The Grantor’s name must be accurately reflected on the financing statement. If the Grantor is a corporation or other registered organization, the financing statement must list the Grantor’s name exactly as it appears in the records of the North Carolina Secretary of State. If the Grantor is an individual, the individual’s full name should be listed, with particular attention given to proper spelling. In most states, financing statements are indexed under the name of the Grantor, and any errors in the Grantor’s name will cause the financing statement to be improperly indexed. If the financing statement is not indexed under the Grantor’s correct legal name, it may be deemed to not have been perfected because a third party would not find it in a search using the Grantor’s correct name, and, as result, you may lose the priority in your security interest. (The unperfected security interest which has attached is still valid as against the Grantor, but not against third parties who have properly perfected their interests.)

The records of the North Carolina Secretary of State may be searched online to determine if any financing statements have been filed against a Grantor. You should thoroughly search the Secretary of State records for financing statements before taking a security interest in collateral to ensure the priority of your security interest. You should file a financing statement as soon as possible to preserve the priority of your security interest.

For How Long Is a Financing Statement Effective?

A filed financing statement serves to perfect the underlying security interest for five years from the date of filing. This period may be extended for another five years by filing a "continuation statement" within six months before the expiration of the initial five-year period. A financing statement may be continued in this manner indefinitely by filing successive continuation statements until the underlying debt is paid in full. If a financing statement is permitted to lapse without filing a continuation statement, the financing statement ceases to be effective, and any security interest that previously was perfected by the financing statement becomes unperfected and loses its priority. Upon payment of the underlying debt in full, you should file a "termination statement" terminating the effectiveness of the financing statement.

What If the Borrower Defaults on the Loan?

If the borrower defaults on the underlying debt, you may enforce your security interest in the collateral and exercise your rights as provided in the security agreement and under Article 9 of the Code. Generally, you may take possession of the collateral from the Grantor if the Grantor surrenders the collateral or if such possession can be taken peacefully. Otherwise, you must sue to obtain possession. Once you obtain possession of the collateral, you may dispose of it in a commercially reasonable manner after proper notification to the Grantor and any other party entitled to notice. Following disposition of the collateral, the proceeds must be applied to the underlying debt, with any surplus being paid to the Grantor. If the proceeds from disposition of the collateral are insufficient to pay the balance on the debt, the borrower generally will remain liable for any such deficiency.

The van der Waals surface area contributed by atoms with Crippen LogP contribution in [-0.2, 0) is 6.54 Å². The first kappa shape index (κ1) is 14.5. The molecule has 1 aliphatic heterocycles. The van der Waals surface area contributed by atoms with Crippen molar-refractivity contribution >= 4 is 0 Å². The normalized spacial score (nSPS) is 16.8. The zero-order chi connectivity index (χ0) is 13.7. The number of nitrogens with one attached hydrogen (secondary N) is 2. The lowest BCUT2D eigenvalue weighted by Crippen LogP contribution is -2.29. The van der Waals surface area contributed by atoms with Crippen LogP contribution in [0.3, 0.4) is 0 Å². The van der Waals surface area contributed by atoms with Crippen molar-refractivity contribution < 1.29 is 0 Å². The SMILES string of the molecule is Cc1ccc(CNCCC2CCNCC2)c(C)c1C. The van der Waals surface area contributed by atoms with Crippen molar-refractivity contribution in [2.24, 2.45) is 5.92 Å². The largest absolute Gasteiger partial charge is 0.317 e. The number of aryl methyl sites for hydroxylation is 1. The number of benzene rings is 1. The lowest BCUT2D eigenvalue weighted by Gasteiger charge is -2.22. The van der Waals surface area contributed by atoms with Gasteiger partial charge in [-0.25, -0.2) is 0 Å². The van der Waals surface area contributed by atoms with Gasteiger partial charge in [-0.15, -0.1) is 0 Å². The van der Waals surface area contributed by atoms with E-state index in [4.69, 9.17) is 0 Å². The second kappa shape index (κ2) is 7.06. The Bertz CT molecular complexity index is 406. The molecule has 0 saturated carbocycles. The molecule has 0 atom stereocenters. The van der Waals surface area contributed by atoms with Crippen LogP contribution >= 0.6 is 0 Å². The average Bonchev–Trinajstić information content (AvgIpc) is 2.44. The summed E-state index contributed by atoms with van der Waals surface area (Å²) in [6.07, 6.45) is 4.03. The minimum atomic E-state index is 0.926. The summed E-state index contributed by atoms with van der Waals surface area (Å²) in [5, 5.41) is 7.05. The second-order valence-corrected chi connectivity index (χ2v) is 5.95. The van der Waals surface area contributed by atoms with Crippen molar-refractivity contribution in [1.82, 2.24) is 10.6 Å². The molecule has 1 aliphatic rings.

Companies that routinely make loans and extend credit should consider taking collateral to secure the repayment of the debt. If personal property is taken as collateral, these companies should understand the process for obtaining, perfecting, and enforcing their security interest in the collateral. This requires careful consideration of the terms of the security agreement and the financing statement, as numerous pitfalls await the unwary.

© 2008, Ward and Smith, P.A.

Ward and Smith, P.A. provides a multi-specialty approach to the representation of technology companies and their officers, directors, employees, and investors. Benjamin E. F. B. Waller practices in the Financial Institutions and Litigation Sections and the Intellectual Property and Creditors’ Rights Practice Groups, where he concentrates his practice in the representation of businesses and business persons in collection and bankruptcy disputes and litigation. Comments or questions may be sent to bew@wardandsmith.com.

This article is not intended to give, and should not be relied upon for, legal advice in any particular circumstance or fact situation. No action should be taken in reliance upon the information contained in this article without obtaining the advice of an attorney.